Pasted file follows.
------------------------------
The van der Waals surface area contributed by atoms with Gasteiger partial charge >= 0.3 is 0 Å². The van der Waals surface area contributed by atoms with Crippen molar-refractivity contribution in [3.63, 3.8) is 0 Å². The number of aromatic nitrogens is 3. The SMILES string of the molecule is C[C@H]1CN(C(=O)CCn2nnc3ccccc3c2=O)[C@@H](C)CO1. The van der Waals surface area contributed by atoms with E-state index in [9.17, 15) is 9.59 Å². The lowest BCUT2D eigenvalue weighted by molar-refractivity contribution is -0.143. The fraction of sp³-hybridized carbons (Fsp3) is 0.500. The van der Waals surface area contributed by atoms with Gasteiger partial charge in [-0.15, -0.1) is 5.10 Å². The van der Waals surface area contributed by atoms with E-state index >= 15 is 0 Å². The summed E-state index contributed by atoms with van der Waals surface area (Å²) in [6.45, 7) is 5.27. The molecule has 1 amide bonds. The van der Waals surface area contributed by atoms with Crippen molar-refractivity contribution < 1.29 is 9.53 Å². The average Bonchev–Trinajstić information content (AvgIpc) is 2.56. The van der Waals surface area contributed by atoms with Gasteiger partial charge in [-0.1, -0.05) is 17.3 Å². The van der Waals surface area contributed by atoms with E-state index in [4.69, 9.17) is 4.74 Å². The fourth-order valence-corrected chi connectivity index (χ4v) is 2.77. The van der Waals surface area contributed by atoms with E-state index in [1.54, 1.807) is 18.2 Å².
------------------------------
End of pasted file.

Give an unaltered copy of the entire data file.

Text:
The van der Waals surface area contributed by atoms with Gasteiger partial charge >= 0.3 is 0 Å². The van der Waals surface area contributed by atoms with Crippen molar-refractivity contribution in [3.63, 3.8) is 0 Å². The number of aromatic nitrogens is 3. The SMILES string of the molecule is C[C@H]1CN(C(=O)CCn2nnc3ccccc3c2=O)[C@@H](C)CO1. The van der Waals surface area contributed by atoms with E-state index in [9.17, 15) is 9.59 Å². The lowest BCUT2D eigenvalue weighted by molar-refractivity contribution is -0.143. The fraction of sp³-hybridized carbons (Fsp3) is 0.500. The van der Waals surface area contributed by atoms with Gasteiger partial charge in [-0.15, -0.1) is 5.10 Å². The van der Waals surface area contributed by atoms with E-state index >= 15 is 0 Å². The summed E-state index contributed by atoms with van der Waals surface area (Å²) in [6.45, 7) is 5.27. The molecule has 1 amide bonds. The van der Waals surface area contributed by atoms with Crippen molar-refractivity contribution < 1.29 is 9.53 Å². The average Bonchev–Trinajstić information content (AvgIpc) is 2.56. The van der Waals surface area contributed by atoms with Gasteiger partial charge in [-0.1, -0.05) is 17.3 Å². The van der Waals surface area contributed by atoms with E-state index in [4.69, 9.17) is 4.74 Å². The fourth-order valence-corrected chi connectivity index (χ4v) is 2.77. The van der Waals surface area contributed by atoms with E-state index in [1.54, 1.807) is 18.2 Å².